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Parallels and contrasts between military and civilian divorce

Approaching property division in a divorce can be tedious even for amicably parting couples. When the additional wrinkle of military law is added, an attorney may be your best bet.

Specifically, several federal laws apply in a military divorce. One, the Servicemembers Civil Relief Act, imposes restrictions on the timing of a military divorce: divorce proceedings cannot be brought against active-duty military members in most cases. Another federal law, the Uniformed Services Former Spouses’ Protection Act, governs how military pensions are divided during a divorce.

Another practical consideration in military divorces is spousal support. Military families often have to move frequently for new assignments, and that constant flux can interfere with the non-military spouse’s ability to hold substantial employment. In that situation, a court will likely hold the service member responsible for some measure of spousal support.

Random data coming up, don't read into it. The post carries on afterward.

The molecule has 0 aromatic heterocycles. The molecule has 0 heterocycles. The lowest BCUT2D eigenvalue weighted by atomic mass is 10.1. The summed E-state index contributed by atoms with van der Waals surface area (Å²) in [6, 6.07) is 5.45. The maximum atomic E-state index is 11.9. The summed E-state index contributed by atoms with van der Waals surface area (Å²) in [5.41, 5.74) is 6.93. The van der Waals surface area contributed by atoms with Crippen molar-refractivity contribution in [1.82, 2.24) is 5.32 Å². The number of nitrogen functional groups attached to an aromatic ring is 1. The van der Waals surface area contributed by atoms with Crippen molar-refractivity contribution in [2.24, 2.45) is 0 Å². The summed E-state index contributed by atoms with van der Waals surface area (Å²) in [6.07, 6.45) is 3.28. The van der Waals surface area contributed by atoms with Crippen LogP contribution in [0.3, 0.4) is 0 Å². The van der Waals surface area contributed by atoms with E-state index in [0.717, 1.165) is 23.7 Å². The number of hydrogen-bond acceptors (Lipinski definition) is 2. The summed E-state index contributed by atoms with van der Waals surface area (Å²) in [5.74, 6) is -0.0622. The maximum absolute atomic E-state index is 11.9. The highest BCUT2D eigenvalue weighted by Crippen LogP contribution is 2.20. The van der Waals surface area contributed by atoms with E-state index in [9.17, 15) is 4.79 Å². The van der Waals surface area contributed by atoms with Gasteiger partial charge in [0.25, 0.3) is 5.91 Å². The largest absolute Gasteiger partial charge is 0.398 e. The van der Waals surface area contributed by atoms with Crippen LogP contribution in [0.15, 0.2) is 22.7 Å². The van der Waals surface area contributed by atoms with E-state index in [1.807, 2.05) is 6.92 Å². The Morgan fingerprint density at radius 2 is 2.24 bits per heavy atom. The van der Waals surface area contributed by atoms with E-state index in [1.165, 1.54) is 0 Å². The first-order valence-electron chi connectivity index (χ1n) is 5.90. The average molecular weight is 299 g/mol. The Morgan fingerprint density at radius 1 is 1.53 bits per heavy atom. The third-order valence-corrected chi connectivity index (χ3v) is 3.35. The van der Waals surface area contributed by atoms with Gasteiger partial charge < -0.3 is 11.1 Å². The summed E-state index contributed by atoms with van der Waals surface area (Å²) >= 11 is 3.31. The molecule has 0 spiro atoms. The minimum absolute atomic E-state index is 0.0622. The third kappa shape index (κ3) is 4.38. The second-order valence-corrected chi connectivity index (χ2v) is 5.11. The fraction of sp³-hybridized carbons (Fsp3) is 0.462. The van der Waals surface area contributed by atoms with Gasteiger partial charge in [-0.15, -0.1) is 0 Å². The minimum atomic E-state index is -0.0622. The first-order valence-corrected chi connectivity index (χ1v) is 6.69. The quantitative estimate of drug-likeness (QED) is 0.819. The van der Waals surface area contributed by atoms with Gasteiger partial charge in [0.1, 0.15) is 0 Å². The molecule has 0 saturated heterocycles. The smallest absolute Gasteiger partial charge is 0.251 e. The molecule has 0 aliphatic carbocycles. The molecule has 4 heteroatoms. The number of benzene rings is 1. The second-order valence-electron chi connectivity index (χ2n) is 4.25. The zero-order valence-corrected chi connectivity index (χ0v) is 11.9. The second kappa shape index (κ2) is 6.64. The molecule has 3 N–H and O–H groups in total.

Conversely, frequent deployment or reassignment might also impact a service member’s request for child custody. A family law court often views a stable home environment to be in the best interest of the child. A more strategic approach for a service member in this situation might be seeking joint custody and/or a favorable visitation plan. 

Yet some aspects of a military divorce can be approached like its civilian counterpart. From the outset, our family law firm advises our military divorce clients to clarify the important issues and how they want to approach them. If sparing kids from additional fighting is important, an attorney can utilize settlement discussions to keep that conflict out of the courtroom and kids’ eyes. 

Source: Findlaw, “Military Divorce,” copyright 2016, Thomson Reuters

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